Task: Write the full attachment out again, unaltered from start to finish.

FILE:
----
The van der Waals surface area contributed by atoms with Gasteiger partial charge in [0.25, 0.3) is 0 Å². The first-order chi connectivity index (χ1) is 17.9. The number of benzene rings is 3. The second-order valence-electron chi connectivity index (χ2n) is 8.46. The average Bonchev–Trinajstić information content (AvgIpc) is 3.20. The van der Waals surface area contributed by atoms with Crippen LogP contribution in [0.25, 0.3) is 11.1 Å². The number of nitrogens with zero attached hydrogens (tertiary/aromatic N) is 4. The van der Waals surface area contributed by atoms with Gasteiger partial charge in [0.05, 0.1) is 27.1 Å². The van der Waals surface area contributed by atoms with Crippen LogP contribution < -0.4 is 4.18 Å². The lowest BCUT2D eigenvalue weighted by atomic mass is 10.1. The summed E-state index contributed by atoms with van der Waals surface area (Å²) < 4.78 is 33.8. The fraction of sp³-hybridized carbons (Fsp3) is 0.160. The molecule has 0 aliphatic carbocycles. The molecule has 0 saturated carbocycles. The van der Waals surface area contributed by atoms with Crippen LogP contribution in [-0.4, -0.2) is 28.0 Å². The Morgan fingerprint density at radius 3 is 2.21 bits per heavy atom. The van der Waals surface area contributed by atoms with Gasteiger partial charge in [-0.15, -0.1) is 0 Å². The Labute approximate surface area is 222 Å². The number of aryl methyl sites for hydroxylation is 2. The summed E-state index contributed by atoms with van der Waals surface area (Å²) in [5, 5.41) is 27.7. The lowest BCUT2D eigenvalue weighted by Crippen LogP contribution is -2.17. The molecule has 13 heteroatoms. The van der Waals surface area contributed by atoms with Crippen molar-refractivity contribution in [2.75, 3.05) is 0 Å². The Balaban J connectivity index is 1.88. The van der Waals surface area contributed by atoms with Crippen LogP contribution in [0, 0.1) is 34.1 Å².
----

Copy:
The van der Waals surface area contributed by atoms with Gasteiger partial charge in [0.25, 0.3) is 0 Å². The first-order chi connectivity index (χ1) is 17.9. The number of benzene rings is 3. The second-order valence-electron chi connectivity index (χ2n) is 8.46. The average Bonchev–Trinajstić information content (AvgIpc) is 3.20. The van der Waals surface area contributed by atoms with Crippen LogP contribution in [0.25, 0.3) is 11.1 Å². The number of nitrogens with zero attached hydrogens (tertiary/aromatic N) is 4. The van der Waals surface area contributed by atoms with Gasteiger partial charge in [0.05, 0.1) is 27.1 Å². The van der Waals surface area contributed by atoms with Crippen LogP contribution < -0.4 is 4.18 Å². The lowest BCUT2D eigenvalue weighted by atomic mass is 10.1. The summed E-state index contributed by atoms with van der Waals surface area (Å²) < 4.78 is 33.8. The fraction of sp³-hybridized carbons (Fsp3) is 0.160. The molecule has 0 aliphatic carbocycles. The molecule has 0 saturated carbocycles. The van der Waals surface area contributed by atoms with Crippen LogP contribution in [-0.4, -0.2) is 28.0 Å². The Morgan fingerprint density at radius 3 is 2.21 bits per heavy atom. The van der Waals surface area contributed by atoms with Gasteiger partial charge in [-0.15, -0.1) is 0 Å². The Labute approximate surface area is 222 Å². The number of aryl methyl sites for hydroxylation is 2. The summed E-state index contributed by atoms with van der Waals surface area (Å²) in [5, 5.41) is 27.7. The lowest BCUT2D eigenvalue weighted by Crippen LogP contribution is -2.17. The molecule has 13 heteroatoms. The van der Waals surface area contributed by atoms with Crippen molar-refractivity contribution in [2.75, 3.05) is 0 Å². The Balaban J connectivity index is 1.88. The van der Waals surface area contributed by atoms with Crippen LogP contribution in [0, 0.1) is 34.1 Å².